The U.S. Supreme Court recently heard arguments by Florida and Georgia in a lawsuit concerning the Apalachicola, Chattahoochee and Flint (ACF) River Basin, a system that supplies water for a variety of uses in Florida, Georgia and Alabama.
Perhaps it’s time to try a new approach, one that is based on regional cooperation and collaboration rather than expensive litigation.
Since 2009, the Apalachicola-Chattahoochee-Flint Stakeholders (ACFS), a grassroots organization representing the full spectrum of water interests throughout the ACF River Basin, has been working toward solutions based on sound science and transparent, consensus decision-making.
In 2015, we released our Sustainable Water Management Plan, a framework to equitably manage the waters in the ACF. Backed by more than 60 donors who contributed more than $1.7 million, we developed a package of recommendations that when implemented together provided a starting point to improve the way water is stored, shared and used across the watershed.
Our plan also proposed developing a trans-boundary water management institution that would include the states, the U.S. Army Corps of Engineers, and other federal agencies and stakeholders for solving, and hopefully preventing, future water-related conflicts.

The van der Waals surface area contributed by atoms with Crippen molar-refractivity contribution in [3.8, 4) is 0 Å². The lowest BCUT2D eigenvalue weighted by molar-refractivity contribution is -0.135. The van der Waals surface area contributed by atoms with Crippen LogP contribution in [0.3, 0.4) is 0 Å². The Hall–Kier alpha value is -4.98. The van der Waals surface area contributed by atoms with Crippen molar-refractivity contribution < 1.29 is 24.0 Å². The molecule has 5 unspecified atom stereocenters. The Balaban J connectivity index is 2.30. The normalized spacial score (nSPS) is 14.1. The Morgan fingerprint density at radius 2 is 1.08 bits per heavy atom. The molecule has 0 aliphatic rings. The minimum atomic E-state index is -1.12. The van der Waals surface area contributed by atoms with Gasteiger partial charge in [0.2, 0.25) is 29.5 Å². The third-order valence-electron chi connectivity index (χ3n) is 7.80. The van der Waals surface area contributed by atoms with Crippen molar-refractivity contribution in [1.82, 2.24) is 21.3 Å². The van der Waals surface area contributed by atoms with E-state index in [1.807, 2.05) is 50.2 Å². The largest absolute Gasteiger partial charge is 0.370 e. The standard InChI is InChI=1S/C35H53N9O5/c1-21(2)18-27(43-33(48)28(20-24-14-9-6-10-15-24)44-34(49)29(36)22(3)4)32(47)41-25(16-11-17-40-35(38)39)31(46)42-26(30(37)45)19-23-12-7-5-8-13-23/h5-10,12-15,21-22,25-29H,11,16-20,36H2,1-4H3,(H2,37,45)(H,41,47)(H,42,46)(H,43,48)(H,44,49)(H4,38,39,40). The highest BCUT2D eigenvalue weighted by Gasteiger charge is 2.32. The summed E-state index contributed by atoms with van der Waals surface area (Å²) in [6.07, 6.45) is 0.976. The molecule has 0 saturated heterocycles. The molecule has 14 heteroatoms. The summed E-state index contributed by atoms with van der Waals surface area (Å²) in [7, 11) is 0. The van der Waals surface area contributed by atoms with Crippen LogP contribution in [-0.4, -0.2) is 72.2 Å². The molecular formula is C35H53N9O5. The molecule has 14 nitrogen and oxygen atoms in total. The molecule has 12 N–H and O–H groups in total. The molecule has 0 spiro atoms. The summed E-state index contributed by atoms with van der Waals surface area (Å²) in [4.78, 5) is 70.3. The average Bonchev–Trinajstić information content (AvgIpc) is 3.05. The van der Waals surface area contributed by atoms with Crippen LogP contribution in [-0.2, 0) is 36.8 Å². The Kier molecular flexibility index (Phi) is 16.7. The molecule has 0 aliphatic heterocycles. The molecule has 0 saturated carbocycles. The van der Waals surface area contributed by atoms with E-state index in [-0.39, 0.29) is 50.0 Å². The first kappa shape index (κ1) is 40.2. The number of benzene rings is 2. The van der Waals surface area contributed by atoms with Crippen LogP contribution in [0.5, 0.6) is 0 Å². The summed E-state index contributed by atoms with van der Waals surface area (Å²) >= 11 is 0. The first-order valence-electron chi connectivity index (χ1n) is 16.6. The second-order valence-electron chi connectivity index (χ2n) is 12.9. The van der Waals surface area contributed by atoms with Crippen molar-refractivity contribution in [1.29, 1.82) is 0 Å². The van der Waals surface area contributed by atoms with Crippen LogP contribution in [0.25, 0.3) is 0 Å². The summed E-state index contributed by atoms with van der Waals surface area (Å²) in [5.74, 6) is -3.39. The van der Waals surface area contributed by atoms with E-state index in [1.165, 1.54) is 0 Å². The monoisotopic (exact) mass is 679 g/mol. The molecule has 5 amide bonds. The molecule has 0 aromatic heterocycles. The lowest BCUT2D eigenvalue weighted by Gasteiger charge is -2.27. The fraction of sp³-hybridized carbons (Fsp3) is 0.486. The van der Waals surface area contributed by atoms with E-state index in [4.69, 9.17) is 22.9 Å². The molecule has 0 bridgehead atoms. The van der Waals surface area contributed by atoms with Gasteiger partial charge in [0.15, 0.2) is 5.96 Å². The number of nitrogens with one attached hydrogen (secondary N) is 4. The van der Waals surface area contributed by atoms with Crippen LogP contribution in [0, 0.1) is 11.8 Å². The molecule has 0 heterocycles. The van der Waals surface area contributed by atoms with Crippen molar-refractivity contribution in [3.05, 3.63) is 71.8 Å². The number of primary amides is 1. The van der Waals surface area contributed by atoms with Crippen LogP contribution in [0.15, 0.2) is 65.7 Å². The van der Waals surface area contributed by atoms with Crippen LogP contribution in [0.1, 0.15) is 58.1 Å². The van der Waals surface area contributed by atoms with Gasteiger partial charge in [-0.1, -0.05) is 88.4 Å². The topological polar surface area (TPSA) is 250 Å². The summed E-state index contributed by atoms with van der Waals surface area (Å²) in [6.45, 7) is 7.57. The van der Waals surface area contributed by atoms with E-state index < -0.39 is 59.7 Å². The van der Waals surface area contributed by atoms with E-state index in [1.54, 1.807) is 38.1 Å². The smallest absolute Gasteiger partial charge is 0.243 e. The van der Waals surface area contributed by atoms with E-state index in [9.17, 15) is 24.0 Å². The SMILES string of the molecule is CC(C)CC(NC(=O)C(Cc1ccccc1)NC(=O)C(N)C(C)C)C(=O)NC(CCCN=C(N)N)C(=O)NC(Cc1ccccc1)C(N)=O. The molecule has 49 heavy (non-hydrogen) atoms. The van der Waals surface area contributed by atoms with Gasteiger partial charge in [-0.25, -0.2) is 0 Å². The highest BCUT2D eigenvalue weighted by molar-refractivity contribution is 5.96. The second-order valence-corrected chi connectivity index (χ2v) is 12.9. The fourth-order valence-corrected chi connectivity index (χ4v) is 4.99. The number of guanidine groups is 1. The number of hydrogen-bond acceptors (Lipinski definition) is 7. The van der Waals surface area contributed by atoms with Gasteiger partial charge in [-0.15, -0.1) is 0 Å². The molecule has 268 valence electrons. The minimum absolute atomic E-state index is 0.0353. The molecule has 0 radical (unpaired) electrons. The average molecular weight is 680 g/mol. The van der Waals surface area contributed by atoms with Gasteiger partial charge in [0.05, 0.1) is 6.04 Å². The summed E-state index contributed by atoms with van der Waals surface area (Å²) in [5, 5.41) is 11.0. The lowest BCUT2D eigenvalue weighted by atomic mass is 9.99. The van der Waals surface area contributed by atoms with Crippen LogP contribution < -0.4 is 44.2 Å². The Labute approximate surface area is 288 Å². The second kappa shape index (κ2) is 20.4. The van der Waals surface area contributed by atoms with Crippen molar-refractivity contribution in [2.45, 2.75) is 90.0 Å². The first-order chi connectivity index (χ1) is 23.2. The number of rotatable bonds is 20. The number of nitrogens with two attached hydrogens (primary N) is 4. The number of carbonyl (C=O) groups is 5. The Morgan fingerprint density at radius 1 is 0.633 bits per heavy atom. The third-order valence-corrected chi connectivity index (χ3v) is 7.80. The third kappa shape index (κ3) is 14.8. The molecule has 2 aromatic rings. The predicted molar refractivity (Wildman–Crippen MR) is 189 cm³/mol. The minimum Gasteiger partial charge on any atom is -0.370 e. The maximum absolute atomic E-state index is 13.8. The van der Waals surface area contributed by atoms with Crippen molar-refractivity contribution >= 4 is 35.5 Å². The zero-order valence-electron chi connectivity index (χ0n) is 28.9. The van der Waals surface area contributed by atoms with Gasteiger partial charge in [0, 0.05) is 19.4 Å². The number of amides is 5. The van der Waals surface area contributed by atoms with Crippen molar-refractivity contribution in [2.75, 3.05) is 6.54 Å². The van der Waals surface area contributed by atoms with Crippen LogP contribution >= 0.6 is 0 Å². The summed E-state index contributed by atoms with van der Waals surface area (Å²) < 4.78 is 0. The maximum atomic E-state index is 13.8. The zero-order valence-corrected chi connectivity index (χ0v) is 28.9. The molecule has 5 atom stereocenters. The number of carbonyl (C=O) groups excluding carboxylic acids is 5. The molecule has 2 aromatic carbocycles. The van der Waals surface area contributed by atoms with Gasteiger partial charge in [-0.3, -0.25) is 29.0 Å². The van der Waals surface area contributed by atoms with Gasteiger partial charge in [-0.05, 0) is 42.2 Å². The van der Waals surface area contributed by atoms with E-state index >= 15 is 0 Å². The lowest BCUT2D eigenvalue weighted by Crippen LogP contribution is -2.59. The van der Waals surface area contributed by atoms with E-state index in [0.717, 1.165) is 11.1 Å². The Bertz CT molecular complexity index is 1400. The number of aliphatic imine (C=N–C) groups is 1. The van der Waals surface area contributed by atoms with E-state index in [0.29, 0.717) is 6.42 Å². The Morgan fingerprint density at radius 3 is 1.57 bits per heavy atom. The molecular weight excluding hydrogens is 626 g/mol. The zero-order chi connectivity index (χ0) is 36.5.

The suite of recommendations in the plan was approved by a consensus of the ACFS governing board with the intention that they be taken together to ensure that the diverse water interests from Florida, Georgia and Alabama would all benefit from implementation.
The stakeholders demonstrated that agreement can be achieved and that it is entirely possible to manage and share the water in this river basin, but we all need to work together in good faith.
Chair, ACF Stakeholders Inc.